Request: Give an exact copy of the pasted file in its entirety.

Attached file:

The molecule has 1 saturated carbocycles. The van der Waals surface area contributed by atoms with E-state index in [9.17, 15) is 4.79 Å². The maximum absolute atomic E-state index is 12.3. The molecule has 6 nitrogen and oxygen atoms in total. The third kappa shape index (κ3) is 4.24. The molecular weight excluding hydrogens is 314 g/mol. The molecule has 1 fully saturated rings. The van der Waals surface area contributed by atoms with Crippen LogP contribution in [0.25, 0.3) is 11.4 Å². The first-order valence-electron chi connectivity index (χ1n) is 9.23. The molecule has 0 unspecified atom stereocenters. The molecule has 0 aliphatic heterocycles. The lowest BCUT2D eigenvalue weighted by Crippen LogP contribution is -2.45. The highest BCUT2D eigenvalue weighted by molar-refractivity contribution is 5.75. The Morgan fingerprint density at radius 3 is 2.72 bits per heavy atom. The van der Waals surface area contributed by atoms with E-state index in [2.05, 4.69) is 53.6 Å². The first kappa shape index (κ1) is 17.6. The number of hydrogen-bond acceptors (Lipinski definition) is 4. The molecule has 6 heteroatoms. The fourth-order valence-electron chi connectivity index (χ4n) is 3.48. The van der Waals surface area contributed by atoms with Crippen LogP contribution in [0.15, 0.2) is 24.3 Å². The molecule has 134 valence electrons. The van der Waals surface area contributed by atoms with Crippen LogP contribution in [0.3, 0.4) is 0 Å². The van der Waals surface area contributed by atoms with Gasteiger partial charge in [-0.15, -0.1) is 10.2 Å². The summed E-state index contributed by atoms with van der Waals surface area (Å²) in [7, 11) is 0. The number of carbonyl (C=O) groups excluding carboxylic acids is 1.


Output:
The molecule has 1 saturated carbocycles. The van der Waals surface area contributed by atoms with E-state index in [9.17, 15) is 4.79 Å². The maximum absolute atomic E-state index is 12.3. The molecule has 6 nitrogen and oxygen atoms in total. The third kappa shape index (κ3) is 4.24. The molecular weight excluding hydrogens is 314 g/mol. The molecule has 1 fully saturated rings. The van der Waals surface area contributed by atoms with Crippen LogP contribution in [0.25, 0.3) is 11.4 Å². The first-order valence-electron chi connectivity index (χ1n) is 9.23. The molecule has 0 unspecified atom stereocenters. The molecule has 0 aliphatic heterocycles. The lowest BCUT2D eigenvalue weighted by Crippen LogP contribution is -2.45. The highest BCUT2D eigenvalue weighted by molar-refractivity contribution is 5.75. The Morgan fingerprint density at radius 3 is 2.72 bits per heavy atom. The van der Waals surface area contributed by atoms with E-state index in [2.05, 4.69) is 53.6 Å². The first kappa shape index (κ1) is 17.6. The number of hydrogen-bond acceptors (Lipinski definition) is 4. The molecule has 6 heteroatoms. The fourth-order valence-electron chi connectivity index (χ4n) is 3.48. The van der Waals surface area contributed by atoms with Crippen LogP contribution in [0.15, 0.2) is 24.3 Å². The molecule has 134 valence electrons. The van der Waals surface area contributed by atoms with Crippen LogP contribution in [0.3, 0.4) is 0 Å². The van der Waals surface area contributed by atoms with Gasteiger partial charge in [-0.15, -0.1) is 10.2 Å². The summed E-state index contributed by atoms with van der Waals surface area (Å²) in [7, 11) is 0. The number of carbonyl (C=O) groups excluding carboxylic acids is 1.